Head’s blog – ‘Putting pupils at the heart of a changing world.’Comments Off on Head’s blog – ‘Putting pupils at the heart of a changing world.’
Be proud of how far you have come. Celebrate yourself and your achievements and be authentically who you are was the message from speaker Afua Adom at the recent Education Summit at Bryanston School where the day’s theme was: ‘Putting pupils at the heart of a changing world’.
I was told recently that I wasn’t a normal Head and I was unsure how to take this comment; was this about my looks, my personality, my educational beliefs, my experience? But in the end I realised it didn’t matter. What is normal? Perhaps what is expected by most? But is this right?
Worryingly, is this a view still held in our world of education despite teaching about inclusivity and diversity in our curriculums, despite explaining to the neuro-diverse young person, the young person struggling with their mental or physical health, the young carer, the young person who is struggling with their sexuality, or those fighting subconscious bias, that they are experiencing their own normal?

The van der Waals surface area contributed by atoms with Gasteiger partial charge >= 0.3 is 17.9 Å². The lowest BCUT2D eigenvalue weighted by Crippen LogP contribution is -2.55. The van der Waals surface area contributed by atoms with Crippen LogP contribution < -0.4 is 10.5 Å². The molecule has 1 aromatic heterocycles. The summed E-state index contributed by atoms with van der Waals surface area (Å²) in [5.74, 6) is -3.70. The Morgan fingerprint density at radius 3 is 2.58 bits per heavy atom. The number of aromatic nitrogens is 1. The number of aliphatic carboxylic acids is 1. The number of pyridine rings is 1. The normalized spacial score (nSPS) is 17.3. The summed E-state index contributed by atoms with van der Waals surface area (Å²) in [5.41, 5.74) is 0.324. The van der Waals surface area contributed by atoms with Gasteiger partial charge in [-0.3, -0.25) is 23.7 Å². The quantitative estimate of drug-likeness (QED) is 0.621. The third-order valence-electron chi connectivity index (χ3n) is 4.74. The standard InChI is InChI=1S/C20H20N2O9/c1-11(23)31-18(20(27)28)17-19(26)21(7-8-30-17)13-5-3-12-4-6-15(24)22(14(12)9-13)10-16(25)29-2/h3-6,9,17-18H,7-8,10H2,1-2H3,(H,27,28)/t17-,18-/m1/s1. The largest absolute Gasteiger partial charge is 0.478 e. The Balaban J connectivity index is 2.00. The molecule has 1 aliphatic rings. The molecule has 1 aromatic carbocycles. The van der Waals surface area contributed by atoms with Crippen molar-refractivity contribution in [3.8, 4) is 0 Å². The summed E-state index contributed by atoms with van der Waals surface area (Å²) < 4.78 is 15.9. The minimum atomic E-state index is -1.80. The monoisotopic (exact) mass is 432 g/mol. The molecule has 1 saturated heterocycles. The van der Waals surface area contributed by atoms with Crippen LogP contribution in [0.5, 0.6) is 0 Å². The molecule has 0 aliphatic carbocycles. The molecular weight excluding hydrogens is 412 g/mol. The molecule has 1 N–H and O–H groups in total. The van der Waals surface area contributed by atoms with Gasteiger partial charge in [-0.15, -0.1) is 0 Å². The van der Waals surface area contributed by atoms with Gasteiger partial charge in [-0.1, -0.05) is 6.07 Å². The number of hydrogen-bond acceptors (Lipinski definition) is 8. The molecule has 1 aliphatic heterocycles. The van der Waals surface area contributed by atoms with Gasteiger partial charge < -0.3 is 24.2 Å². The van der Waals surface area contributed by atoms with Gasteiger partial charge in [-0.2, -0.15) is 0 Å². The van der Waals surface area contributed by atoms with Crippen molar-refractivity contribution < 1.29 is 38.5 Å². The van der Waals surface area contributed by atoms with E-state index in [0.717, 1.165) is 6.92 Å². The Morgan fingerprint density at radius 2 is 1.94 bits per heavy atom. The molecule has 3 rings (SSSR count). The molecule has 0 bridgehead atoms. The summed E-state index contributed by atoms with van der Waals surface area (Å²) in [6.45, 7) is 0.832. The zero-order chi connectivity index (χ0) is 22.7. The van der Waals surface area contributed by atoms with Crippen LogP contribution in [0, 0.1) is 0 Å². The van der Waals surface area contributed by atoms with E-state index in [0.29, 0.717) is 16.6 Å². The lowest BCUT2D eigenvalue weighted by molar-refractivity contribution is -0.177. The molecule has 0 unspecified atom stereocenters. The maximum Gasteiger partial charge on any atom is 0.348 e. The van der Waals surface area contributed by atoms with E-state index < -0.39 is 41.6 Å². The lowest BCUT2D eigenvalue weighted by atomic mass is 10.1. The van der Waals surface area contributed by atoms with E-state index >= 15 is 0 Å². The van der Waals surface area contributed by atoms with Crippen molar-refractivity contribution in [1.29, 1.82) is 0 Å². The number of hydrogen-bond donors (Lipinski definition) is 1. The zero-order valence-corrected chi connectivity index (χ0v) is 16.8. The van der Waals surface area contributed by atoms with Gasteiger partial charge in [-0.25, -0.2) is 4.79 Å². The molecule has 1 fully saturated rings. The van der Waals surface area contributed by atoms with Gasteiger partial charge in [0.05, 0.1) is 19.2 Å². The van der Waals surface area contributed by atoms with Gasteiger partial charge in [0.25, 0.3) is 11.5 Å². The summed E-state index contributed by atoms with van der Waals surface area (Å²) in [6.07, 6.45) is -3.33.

Afua talked about the importance of diversity in leadership and the increased innovation that someone who is considered ‘different’ can bring to an organisation. Indeed, if every leader is of the same brand, ‘normal’, how can change ever happen? Indeed Matthew Syed, in “Rebel Ideas: The power of diverse thinking” shows that the most diverse leadership teams are the most successful. We must use Afua Adom’s message with our young people and teach them how to be the difference makers, the force for change that we need in the world. Just because this is how it has been doesn’t matter: the time for change is with them.
The idea of re-creation is interesting, Afua shared with us her education and workplace journey and again her message was to celebrate yourself and to not be afraid of recreating the narrative. She also shared the importance of challenging an injustice; a superb message for us all no matter at what stage of life we are at. As St Augustine said: “Right is right even if no one is doing it; wrong is wrong even if everyone is doing it.”
Our school culture allows the children to understand themselves, celebrate their differences and be a force for change. This coupled with the understanding of being 100% authentically themselves is a powerful combination for the rest of their lives.
Afua’s talk made me re-focus on being proud of who I am, where I am and where I can still go. We encourage our children to reflect on this daily and I would encourage adults to make time in their busy lives for the same reflection: ” Are you proud of who you are, where you are and where you’re going? Are you being authentically you?”